Netflix Updates Daphne du Maurier’s ‘Rebecca’ From Gothic Melodrama To Glossy Soap
The lastest adaption of “Rebecca” continues the ongoing trend of searching in the past for any classic ripe for a remake. It carries on its shoulders not one, but two renowned works. First, it’s based on the never-out-of-print novel by Daphne du Maurier and second, it follows in the footsteps of the legendary 1940 adaptation by Alfred Hitchcock, which won the Best Picture Oscar. How do you follow those acts? Netflix certainly makes the attempt by packing this new take with attractive faces, extravagant production design and a curious lack of bite.
The story remains intact. It’s the late 1930s and a young woman (Lily James) finds herself in Monte Carlo serving the pompous Mrs. Van Hopper (Ann Dowd). While suffering under the sun and sand, the assistant catches the eye of Maxim de Winter (Armie Hammer), a widower and one of the wealthiest men in England. The two hit it off and romantic sparks fly. Maxim decides to be bold and proposes, thus christening our heroine the new Mrs. de Winter. They move into Maxim’s vast estate, Manderley, where Mrs. de Winter is introduced to the staff, including Mrs. Danvers (Kristin Scott Thomas), the stone-faced housekeeper. Mrs. de Winter has to now adapt to the ways and customs of a grand house, while dealing with the lingering shadow of Maxim’s late wife, Rebecca, whose tragic death by drowning hangs like a ghost. Mrs. Danvers in particular clings to her loyalty to the dead Rebecca, making the new upstart feel alien in the vast estate. She will even sabotage any attempt by Mrs. de Winter to fit in. Meanwhile, Maxim is hiding his own secret about his wife’s demise.
Director Ben Wheatley sets out to make “Rebecca” into a glossy melodrama where you could even say ageism is the name of the game. In the novel and Hitchcock movie, Maxim de Winter is a slightly older rich man, played famously by Laurence Olivier. Mrs. de Winter was played by Joan Fontaine, who perfectly captured the youthful inexperience and sense of being intimidated that the character needs. In Wheatley’s version the cast looks more suitable for a YA daydream. Armie Hammer and Lily James look like they could have gone to high school together. The tension never becomes about a younger woman entering an older man’s more complicated world. In the Hitchcock version this guy has history and she doesn’t. On planet Netflix, they both look equally confused. Hammer, of the oil Hammers, is a natural fit of course in this opulent setting. No one needed to teach him how to behave in an elegant restaurant or feel comfortable in a large house, but at the same time he lacks the intensity of a man harboring a horrific secret. Maxim de Winter is a subtly ticking time bomb, a well-bred aristocrat silently going unhinged. Even when Mrs. de Winter makes an aloof mistake like letting Rebecca’s unsavory cousin, Jack Favell (Sam Riley), into the property, Hammer’s Maxim is too soft and low key. Kristin Scott Thomas is the only one who does a worthy update of her character, giving Mrs. Danvers the same kind of quiet menace Judith Anderson did so well in the original. Though it’s hard to even come close to the wide-eyed darkness Anderson evokes.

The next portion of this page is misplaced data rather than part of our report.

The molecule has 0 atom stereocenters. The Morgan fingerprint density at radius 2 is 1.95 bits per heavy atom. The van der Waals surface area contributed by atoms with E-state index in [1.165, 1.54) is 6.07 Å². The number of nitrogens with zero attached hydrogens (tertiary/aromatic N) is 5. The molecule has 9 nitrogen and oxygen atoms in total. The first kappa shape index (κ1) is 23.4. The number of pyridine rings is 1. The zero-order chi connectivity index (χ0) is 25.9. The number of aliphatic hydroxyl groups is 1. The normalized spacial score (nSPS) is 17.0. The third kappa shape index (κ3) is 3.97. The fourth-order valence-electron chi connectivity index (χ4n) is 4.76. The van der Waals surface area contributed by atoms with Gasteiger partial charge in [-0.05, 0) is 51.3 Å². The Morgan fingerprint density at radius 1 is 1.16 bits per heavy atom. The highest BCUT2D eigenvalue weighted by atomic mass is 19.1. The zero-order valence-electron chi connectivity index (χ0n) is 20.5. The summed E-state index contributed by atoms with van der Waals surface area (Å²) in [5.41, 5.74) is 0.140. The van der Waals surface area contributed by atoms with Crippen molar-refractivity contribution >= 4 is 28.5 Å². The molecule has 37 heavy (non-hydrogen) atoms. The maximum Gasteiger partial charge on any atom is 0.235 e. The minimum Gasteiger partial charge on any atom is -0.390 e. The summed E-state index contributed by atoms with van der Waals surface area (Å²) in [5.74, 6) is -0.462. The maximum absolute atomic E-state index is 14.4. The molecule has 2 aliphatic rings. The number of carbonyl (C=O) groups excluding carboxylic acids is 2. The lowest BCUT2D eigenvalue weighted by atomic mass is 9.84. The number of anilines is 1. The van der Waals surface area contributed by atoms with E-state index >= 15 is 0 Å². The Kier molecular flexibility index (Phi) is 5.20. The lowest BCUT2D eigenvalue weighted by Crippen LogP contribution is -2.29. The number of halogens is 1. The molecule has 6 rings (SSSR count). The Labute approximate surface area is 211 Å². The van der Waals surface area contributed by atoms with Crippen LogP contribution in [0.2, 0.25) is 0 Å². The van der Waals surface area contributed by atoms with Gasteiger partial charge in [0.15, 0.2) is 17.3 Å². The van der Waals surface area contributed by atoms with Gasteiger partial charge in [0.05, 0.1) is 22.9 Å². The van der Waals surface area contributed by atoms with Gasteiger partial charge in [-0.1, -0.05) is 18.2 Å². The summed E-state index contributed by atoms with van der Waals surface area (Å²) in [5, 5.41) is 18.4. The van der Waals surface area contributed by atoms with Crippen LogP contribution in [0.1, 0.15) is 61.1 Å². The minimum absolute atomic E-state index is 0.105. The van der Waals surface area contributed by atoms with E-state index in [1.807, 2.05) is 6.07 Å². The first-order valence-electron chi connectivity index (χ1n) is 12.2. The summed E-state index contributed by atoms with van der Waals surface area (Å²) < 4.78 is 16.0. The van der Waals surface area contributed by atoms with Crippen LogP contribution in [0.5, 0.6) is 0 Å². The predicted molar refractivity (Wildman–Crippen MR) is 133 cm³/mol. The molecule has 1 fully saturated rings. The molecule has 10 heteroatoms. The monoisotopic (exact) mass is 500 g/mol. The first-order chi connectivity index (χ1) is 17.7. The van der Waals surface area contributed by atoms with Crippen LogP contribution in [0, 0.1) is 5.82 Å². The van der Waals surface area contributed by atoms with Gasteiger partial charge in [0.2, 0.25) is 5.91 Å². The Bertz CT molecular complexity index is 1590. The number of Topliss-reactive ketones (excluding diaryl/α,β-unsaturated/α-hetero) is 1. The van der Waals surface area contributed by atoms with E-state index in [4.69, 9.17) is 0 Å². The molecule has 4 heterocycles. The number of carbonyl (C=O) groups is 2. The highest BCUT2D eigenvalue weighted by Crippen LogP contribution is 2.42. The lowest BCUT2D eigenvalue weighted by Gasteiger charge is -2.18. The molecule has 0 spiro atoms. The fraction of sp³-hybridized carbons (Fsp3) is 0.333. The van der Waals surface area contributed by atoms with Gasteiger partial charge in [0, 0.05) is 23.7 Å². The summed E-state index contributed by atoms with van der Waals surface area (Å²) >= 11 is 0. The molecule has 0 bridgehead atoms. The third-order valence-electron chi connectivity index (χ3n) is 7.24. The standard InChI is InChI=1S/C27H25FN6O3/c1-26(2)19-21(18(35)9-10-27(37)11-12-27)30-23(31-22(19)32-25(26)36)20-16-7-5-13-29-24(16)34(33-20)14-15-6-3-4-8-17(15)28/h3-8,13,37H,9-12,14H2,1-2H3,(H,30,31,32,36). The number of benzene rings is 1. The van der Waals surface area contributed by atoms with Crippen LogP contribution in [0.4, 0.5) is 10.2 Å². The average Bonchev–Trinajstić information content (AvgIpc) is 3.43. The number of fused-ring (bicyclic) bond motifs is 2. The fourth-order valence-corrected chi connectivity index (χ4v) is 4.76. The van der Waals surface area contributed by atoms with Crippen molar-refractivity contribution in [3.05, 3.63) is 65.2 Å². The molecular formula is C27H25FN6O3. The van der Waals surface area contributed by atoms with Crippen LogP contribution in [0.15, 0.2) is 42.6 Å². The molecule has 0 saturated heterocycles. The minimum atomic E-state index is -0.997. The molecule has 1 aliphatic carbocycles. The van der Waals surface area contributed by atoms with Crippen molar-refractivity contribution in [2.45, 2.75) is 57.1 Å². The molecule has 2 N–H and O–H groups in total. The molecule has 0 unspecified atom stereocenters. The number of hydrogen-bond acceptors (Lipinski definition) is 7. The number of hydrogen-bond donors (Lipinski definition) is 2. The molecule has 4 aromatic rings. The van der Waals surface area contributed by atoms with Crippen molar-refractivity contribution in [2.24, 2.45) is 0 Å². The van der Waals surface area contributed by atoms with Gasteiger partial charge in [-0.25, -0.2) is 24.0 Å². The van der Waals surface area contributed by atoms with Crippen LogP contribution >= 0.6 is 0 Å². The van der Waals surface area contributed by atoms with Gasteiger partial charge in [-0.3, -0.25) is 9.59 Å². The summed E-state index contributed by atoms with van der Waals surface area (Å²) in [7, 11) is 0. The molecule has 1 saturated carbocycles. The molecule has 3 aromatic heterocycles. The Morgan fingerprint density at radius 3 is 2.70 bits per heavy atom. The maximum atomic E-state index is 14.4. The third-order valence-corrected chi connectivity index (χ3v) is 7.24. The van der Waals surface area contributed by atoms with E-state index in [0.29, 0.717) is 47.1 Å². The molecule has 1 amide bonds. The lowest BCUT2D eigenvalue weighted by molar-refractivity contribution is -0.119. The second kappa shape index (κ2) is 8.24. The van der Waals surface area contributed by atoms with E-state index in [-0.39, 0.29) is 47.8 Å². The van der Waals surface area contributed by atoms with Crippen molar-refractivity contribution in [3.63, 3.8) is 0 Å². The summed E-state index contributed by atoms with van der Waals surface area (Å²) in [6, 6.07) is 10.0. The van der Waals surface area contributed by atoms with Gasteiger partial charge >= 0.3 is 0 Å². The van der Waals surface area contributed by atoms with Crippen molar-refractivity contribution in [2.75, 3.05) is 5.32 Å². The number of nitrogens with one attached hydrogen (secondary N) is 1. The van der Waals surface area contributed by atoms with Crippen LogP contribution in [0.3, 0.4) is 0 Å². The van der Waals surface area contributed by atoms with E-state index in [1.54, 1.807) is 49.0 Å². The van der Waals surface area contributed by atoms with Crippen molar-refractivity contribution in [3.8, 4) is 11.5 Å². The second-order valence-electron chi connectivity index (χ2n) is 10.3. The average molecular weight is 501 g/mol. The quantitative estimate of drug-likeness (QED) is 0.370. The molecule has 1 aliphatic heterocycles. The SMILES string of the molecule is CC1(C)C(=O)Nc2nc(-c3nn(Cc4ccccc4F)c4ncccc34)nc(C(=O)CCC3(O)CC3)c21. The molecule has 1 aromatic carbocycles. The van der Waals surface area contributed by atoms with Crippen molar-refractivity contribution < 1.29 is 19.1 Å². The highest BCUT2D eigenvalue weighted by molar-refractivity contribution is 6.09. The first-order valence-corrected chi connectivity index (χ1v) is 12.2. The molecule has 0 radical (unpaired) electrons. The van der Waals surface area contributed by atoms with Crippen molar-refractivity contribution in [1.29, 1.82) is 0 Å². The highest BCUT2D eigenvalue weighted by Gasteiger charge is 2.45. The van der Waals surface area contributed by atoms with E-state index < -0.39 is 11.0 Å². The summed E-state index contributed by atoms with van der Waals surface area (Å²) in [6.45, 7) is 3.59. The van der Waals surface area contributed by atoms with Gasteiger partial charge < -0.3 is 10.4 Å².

On its own what weakens the Wheatley “Rebecca” is that he tries too hard to say what doesn’t need to be said, or show what should only be hinted at. Hitchcock’s version was so eerie and powerful because he made a Gothic drama where Rebecca is an unseen presence through sheer memory and description. Wheatley wants to pump up the volume with Mrs. de Winters having odd hallucinations where she thinks she sees Rebecca running down a hallway, or catches Maxim sleepwalking towards Rebecca’s old, lavish bedroom. This story element is only used once and is never even properly revisited. Even the early scenes with Mrs. Van Hopper feel more comedic and goofy than anything else. She scoffs at Lily James because of her low class the way cartoon rich people do in movies. What all this amounts to is a ghost story without a ghost. By the third act there’s little steam generated in terms of plot. Fans of the book and other movie versions know the secret Maxim is hiding and how it connects to Rebecca’s death. But in this version it almost feels anti-climactic. The final moments involve a courtroom battle and Mrs. de Winter trying to get to the bottom of what happened with Rebecca are rushed. What in other films took its time with good, strong dialogue, here is reduced to Lily James doing some unconvincing thriller moves, like locking a door to snoop through a doctor’s files while other characters are about to burst into the building. Kristin Scott Thomas’s eternally obsessed Mrs. Danvers gets pushed to the side by the end, until the famous, fiery conclusion, which ends in this version differently with a needless, final dive into the sea.
Nonetheless “Rebecca” is nice to look at in a soap opera kind of way. Wheatley likes to shoot lots of bright exteriors and wide angles of cars going down roads, choosing for whatever reason to score the de Winters’ arrival to Manderley with The Pentangle’s 1968 track “Let No Man Steal Your Thyme.” Manderley has never been depicted this exuberantly, with art décor and reading rooms that look more fit for the Hammer Museum. Rebecca’s bed chamber seems like the kind of ultra-glossy spot where a glam rock star would take a nap.
Melodrama need not always be too serious. Even at its cheesiest it should be hot-blooded, with a hint of danger. Plainly said, “Rebecca” needs more passion. It has the look and dramatic music, but it holds back to the point of making us wonder what all the fuss is about.
“Rebecca” begins streaming Oct. 21 on Netflix.